Create Account | Sign In: Author or Forum

 
 
News  |  Journals  |  Conferences  |  Blogs  |  Articles  |  Forums  |  Twitter    
 

 Headlines:

 

Category: Dermatology | Family Medicine | Nursing | Pediatrics | Allergy | Conference News

Back to Journal Articles

AAD: Atopic Dermatitis Precursor for Food Allergies

Last Updated: February 08, 2011.

 

Guidelines suggest children <5 years with atopic dermatitis should be evaluated for food allergies

Share |

Comments: (0)

Tell-a-Friend

 

  Related
 
Atopic dermatitis appears to be a strong precursor for food allergies rather than a consequence of them, according to research presented at the annual meeting of the American Academy of Dermatology, held from Feb. 4 to 8 in New Orleans.

TUESDAY, Feb. 8 (HealthDay News) -- Atopic dermatitis appears to be a strong precursor for food allergies rather than a consequence of them, according to research presented at the annual meeting of the American Academy of Dermatology, held from Feb. 4 to 8 in New Orleans.

Jon M. Hanifin, M.D., of the Oregon Health & Science University in Portland, discussed the link between atopic dermatitis and food allergies, as well as the new food allergy guidelines issued in December 2010 by the National Institute of Allergy and Infectious Diseases (NIAID).

In a five-year multi-center study, Hanifin and colleagues found that 15 percent of infants aged 3 to 18 months with mild cases of atopic dermatitis had definite food allergies, with those with more severe atopic dermatitis having a higher incidence of developing food allergies. Hanifin noted that, in most cases, children experience atopic dermatitis before food allergies. According to the new NIAID guidelines, children less than 5 years of age with moderate to severe atopic dermatitis should be considered for food allergy evaluation for milk, egg, peanut, wheat, and soy, if the child has persistent atopic dermatitis despite optimized management and topical therapy and/or has a reliable history of an immediate reaction after ingestion of a specific food.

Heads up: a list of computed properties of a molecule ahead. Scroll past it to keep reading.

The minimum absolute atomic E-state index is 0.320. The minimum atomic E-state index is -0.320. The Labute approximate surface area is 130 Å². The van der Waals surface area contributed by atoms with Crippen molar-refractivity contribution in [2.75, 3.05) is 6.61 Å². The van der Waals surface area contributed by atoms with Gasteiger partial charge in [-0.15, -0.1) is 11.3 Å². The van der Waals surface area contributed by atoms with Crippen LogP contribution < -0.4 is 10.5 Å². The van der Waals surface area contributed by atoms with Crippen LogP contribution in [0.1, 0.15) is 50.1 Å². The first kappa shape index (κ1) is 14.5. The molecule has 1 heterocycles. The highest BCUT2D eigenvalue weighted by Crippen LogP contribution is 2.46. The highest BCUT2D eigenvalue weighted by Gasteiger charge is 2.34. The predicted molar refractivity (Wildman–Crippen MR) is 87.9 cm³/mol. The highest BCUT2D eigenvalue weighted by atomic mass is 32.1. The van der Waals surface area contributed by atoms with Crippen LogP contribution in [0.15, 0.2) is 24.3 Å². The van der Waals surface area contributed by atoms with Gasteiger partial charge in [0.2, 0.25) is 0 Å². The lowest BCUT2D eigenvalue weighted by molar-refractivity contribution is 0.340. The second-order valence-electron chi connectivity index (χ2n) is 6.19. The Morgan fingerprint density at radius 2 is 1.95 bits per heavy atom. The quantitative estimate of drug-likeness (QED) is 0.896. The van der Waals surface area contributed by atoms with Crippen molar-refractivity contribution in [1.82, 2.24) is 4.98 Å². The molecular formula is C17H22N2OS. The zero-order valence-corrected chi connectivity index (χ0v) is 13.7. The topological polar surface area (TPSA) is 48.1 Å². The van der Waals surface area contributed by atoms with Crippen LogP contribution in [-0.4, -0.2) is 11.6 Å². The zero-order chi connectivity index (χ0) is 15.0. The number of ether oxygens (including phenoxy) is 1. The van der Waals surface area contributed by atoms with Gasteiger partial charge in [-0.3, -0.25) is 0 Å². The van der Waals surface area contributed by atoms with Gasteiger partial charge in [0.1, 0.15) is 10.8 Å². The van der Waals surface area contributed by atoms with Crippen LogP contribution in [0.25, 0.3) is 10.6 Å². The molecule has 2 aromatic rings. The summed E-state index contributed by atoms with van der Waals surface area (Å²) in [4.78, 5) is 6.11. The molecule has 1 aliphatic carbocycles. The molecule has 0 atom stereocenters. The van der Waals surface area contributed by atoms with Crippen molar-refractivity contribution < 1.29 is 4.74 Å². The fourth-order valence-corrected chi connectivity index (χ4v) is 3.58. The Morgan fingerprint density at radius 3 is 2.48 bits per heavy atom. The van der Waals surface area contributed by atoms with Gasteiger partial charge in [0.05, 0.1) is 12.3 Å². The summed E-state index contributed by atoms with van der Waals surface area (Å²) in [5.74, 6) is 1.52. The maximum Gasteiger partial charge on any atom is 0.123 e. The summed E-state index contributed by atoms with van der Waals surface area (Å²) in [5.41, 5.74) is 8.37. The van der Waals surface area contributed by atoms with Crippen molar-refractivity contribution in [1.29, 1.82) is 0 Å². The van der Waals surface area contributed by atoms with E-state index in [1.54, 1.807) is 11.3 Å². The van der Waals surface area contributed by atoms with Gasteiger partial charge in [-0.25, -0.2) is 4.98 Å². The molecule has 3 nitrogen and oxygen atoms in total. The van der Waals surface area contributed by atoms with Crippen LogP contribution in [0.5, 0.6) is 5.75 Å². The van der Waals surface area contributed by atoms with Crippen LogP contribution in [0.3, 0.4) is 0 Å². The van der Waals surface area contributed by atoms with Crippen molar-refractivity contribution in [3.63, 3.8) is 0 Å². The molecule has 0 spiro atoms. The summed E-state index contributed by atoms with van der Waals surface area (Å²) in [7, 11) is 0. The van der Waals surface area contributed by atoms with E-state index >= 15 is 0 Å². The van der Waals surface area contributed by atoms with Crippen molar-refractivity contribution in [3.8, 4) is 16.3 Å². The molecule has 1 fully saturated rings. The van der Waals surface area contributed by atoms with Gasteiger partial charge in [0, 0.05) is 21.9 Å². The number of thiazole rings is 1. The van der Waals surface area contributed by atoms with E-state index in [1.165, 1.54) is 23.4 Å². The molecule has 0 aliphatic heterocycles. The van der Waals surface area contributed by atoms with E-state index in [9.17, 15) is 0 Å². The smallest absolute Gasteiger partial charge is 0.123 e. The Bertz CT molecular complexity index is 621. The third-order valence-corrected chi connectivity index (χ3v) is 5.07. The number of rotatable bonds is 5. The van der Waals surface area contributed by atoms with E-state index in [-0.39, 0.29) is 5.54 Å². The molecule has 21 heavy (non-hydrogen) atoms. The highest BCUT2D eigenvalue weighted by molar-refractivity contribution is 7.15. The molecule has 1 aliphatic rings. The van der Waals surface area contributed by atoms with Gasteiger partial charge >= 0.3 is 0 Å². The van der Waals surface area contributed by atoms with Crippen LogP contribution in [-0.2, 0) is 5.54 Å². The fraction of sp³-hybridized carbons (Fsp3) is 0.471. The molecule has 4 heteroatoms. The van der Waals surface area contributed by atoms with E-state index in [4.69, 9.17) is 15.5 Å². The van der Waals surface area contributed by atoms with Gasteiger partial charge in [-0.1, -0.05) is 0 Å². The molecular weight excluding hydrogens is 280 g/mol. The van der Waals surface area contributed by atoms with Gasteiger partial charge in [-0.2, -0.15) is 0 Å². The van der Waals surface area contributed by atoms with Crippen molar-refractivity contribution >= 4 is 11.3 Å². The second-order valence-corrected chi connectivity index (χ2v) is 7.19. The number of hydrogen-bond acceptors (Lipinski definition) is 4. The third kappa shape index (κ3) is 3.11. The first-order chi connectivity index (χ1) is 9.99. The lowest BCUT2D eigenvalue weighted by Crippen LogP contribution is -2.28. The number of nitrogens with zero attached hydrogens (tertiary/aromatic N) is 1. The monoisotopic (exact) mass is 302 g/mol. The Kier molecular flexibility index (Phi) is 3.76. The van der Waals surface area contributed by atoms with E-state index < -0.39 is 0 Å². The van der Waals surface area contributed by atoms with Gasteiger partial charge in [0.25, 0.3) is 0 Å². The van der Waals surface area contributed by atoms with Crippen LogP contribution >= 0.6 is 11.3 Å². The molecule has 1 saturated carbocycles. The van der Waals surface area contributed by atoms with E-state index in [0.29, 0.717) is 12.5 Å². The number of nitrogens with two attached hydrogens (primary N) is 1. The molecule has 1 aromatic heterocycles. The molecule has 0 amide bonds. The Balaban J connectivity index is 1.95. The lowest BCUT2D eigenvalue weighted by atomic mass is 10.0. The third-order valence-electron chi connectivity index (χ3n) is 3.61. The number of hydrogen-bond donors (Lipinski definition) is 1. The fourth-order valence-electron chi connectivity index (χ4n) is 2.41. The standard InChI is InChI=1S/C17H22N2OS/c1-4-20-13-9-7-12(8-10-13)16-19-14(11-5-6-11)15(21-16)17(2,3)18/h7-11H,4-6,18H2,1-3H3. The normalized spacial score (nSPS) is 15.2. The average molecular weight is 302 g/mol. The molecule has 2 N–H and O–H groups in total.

"Considering that 6 to 10 percent of children have atopic dermatitis and that up to one-third of those individuals may have documented food allergy, the number of these children affected by food allergies may be significant. In most cases, patients experience atopic dermatitis before food allergies, so it is important for parents of infants and small children affected by this skin condition to be aware of the risk of food allergies," Hanifin said in a statement.

Press Release
More Information

Copyright © 2011 HealthDay. All rights reserved.


Previous: Faster Preemie Weight Gain Tied to Better Lung Function Next: AAD: Non-Melanoma Skin Cancer Incidence in U.S. Rising

Reader comments on this article are listed below. Review our comments policy.


Submit your opinion:

Name:

Email:

Location:

URL:

Remember my personal information

Notify me of follow-up comments?

advertisement.gif (61x7 -- 0 bytes)
 

Are you a Doctor, Pharmacist, PA or a Nurse?

Join the Doctors Lounge online medical community

  • Editorial activities: Publish, peer review, edit online articles.

  • Ask a Doctor Teams: Respond to patient questions and discuss challenging presentations with other members.

Doctors Lounge Membership Application

 
     

 advertisement.gif (61x7 -- 0 bytes)

 

 

Useful Sites
MediLexicon
  Tools & Services: Follow DoctorsLounge on Twitter Follow us on Twitter | RSS News | Newsletter | Contact us
Copyright © 2001-2014
Doctors Lounge.
All rights reserved.

Medical Reference:
Diseases | Symptoms
Drugs | Labs | Procedures
Software | Tutorials

Advertising
Links | Humor
Forum Archive
CME | Conferences

Privacy Statement
Terms & Conditions
Editorial Board
About us | Email

This website is certified by Health On the Net Foundation. Click to verify. This site complies with the HONcode standard for trustworthy health information:
verify here.